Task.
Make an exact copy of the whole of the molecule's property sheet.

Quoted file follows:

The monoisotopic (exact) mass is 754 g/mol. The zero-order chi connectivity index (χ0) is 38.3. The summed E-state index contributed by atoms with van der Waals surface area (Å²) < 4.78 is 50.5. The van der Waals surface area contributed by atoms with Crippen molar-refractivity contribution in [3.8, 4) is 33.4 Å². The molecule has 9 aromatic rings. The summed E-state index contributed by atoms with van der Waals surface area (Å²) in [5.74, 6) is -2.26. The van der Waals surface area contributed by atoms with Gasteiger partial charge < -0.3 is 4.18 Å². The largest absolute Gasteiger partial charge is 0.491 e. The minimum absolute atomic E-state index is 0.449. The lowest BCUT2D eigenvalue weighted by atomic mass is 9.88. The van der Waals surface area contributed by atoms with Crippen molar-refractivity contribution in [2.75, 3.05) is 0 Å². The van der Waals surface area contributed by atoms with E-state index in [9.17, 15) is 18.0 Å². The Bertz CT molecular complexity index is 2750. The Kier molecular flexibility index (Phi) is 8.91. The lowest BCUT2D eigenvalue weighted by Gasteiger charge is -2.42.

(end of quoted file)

The monoisotopic (exact) mass is 754 g/mol. The zero-order chi connectivity index (χ0) is 38.3. The summed E-state index contributed by atoms with van der Waals surface area (Å²) < 4.78 is 50.5. The van der Waals surface area contributed by atoms with Crippen molar-refractivity contribution in [3.8, 4) is 33.4 Å². The molecule has 9 aromatic rings. The summed E-state index contributed by atoms with van der Waals surface area (Å²) in [5.74, 6) is -2.26. The van der Waals surface area contributed by atoms with Gasteiger partial charge < -0.3 is 4.18 Å². The largest absolute Gasteiger partial charge is 0.491 e. The minimum absolute atomic E-state index is 0.449. The lowest BCUT2D eigenvalue weighted by atomic mass is 9.88. The van der Waals surface area contributed by atoms with Crippen molar-refractivity contribution in [2.75, 3.05) is 0 Å². The van der Waals surface area contributed by atoms with E-state index in [9.17, 15) is 18.0 Å². The Bertz CT molecular complexity index is 2750. The Kier molecular flexibility index (Phi) is 8.91. The lowest BCUT2D eigenvalue weighted by Gasteiger charge is -2.42.